Larry Charles joined the writing staff for the season.

Castle Rock Entertainment produced Seinfeld, and the show was distributed by Columbia Pictures Television and Columbia TriStar Television.[11] Seinfeld was aired on NBC in the United States.[12] The producers of the show were Larry David, George Shapiro and Howard West[11] Tom Cherones directed all episodes of the season. Series co-creators Larry David and Jerry Seinfeld wrote eight of the season's episodes. The writing staff was joined by Larry Charles, who wrote three episodes, and Peter Mehlman, who wrote "The Apartment".[13]

Starting with the season premiere, filming of the show moved from Desilu Cahuenga, in Hollywood, California,[14] to CBS Studio Center, in Studio City, Los Angeles, California.[15] Tom Azzari worked as set designer during season two; he often re-used sets from the first season, because Castle Rock Entertainment had rented a large storage facility in which sets were stored, to save money.[15] Although the scenes in Monk's Cafe were filmed at CBS Studio Center, the exterior of Tom's Restaurant, a diner at the intersection of Broadway and 112th Street in Manhattan, was used as the exterior for the cafe.[15][16] The second season of Seinfeld was supposed to start airing on January 16, 1991, but the premiere was postponed one week because of the commencement of the first Gulf War.[15]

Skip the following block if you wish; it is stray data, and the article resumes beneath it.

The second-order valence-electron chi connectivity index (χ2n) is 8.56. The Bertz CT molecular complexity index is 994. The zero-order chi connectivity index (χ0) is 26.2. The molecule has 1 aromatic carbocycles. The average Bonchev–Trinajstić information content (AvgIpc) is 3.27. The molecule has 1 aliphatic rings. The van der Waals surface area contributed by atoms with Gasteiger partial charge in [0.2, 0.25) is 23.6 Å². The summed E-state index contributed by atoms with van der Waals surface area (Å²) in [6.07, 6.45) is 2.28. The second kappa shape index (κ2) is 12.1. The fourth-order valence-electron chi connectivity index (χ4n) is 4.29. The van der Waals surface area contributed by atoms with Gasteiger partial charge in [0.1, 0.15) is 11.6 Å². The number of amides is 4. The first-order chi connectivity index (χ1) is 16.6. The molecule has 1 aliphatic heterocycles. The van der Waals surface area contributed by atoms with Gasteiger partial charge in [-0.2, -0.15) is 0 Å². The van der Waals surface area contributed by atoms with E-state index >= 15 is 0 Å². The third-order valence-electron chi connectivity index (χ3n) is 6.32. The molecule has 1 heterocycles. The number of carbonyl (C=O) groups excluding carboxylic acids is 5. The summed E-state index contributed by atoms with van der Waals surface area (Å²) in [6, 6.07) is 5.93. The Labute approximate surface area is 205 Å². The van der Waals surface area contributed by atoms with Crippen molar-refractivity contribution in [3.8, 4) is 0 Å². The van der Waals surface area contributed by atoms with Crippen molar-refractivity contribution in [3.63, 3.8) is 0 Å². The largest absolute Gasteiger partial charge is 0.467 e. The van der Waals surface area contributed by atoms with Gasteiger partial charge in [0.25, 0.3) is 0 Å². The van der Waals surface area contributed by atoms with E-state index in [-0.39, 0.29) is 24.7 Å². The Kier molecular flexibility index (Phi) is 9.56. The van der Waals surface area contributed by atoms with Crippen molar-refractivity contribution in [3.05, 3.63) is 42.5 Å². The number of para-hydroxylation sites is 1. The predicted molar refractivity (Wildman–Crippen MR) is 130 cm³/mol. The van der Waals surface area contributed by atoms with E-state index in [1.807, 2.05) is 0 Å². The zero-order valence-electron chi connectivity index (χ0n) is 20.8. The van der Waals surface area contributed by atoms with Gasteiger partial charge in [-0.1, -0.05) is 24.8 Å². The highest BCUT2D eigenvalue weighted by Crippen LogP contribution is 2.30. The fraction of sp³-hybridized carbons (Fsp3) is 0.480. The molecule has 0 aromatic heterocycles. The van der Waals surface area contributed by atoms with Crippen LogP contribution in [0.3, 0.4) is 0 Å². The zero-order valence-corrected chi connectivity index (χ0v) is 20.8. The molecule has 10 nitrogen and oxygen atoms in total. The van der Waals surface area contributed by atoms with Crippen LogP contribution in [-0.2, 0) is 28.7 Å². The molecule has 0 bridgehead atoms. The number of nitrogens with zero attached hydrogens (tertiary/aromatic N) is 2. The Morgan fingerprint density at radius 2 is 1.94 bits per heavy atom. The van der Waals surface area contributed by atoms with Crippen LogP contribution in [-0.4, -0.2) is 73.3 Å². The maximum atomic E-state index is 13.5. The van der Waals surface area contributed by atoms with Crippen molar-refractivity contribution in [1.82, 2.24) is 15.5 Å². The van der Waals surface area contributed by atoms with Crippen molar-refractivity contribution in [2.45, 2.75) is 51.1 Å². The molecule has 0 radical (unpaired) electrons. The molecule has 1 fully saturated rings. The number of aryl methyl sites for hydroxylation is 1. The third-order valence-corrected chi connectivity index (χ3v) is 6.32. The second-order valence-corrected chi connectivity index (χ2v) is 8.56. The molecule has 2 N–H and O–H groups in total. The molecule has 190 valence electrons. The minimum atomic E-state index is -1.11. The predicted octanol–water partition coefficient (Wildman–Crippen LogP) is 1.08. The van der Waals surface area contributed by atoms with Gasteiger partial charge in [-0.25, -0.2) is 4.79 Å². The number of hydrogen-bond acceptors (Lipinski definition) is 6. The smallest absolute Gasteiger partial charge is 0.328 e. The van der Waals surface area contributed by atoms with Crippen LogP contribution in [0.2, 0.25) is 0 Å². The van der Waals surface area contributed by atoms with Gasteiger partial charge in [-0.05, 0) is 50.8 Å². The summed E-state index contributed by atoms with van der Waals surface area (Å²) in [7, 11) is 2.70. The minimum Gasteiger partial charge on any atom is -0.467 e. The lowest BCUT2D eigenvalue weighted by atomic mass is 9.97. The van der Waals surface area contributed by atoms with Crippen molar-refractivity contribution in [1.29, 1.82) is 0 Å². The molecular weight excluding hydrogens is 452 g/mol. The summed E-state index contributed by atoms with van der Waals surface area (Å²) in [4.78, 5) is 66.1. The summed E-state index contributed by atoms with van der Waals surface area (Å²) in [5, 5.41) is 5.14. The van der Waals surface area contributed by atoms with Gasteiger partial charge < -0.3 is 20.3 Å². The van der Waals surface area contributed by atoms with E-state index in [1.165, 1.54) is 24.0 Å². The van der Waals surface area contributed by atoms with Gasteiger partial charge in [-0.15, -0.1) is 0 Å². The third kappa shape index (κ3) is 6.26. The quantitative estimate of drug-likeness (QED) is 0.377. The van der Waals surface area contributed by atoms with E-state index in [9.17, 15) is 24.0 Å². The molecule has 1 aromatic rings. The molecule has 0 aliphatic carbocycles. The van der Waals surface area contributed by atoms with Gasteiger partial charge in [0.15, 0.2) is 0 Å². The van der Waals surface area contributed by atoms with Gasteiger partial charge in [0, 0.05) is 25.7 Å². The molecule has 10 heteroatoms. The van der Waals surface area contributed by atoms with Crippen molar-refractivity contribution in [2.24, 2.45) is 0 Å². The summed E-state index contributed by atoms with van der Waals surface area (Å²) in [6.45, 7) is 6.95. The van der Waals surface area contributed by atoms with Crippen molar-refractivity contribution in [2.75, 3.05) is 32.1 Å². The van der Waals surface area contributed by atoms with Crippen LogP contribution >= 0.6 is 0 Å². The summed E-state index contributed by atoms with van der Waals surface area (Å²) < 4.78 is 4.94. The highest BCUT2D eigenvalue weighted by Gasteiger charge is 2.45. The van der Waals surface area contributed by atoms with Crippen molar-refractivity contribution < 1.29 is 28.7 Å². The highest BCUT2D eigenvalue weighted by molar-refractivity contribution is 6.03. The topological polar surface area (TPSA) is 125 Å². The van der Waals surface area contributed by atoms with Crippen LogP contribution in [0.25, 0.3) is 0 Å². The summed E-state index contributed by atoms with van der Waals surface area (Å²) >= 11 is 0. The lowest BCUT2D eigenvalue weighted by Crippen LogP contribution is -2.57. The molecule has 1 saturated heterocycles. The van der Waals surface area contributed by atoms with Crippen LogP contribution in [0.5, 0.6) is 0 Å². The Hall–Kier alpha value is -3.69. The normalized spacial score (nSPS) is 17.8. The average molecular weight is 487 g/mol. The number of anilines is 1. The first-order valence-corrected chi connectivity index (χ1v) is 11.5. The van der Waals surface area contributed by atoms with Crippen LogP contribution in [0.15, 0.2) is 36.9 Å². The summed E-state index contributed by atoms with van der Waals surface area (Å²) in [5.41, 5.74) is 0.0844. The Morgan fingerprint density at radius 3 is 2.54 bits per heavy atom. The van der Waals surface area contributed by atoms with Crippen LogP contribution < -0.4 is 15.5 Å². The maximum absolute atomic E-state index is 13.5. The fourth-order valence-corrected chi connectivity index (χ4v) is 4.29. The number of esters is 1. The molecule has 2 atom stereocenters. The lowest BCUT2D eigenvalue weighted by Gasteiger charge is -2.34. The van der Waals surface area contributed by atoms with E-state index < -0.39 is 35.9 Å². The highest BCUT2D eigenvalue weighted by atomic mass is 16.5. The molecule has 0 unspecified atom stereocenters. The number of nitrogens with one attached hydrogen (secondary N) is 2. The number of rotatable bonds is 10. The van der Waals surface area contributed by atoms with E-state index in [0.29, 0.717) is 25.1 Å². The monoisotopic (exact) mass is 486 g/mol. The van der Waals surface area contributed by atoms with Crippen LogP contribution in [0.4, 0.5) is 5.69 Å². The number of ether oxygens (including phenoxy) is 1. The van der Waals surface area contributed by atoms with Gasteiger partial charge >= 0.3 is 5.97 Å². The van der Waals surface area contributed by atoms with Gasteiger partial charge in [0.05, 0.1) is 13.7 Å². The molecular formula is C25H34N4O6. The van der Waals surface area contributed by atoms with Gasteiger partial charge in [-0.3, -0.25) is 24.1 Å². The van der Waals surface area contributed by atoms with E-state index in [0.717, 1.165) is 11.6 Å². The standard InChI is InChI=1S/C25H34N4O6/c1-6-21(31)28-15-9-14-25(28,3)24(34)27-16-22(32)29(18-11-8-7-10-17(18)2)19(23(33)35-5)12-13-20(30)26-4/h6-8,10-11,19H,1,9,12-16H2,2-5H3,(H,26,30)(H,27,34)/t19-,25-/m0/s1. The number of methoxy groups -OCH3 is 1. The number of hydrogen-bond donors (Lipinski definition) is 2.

"The Bet"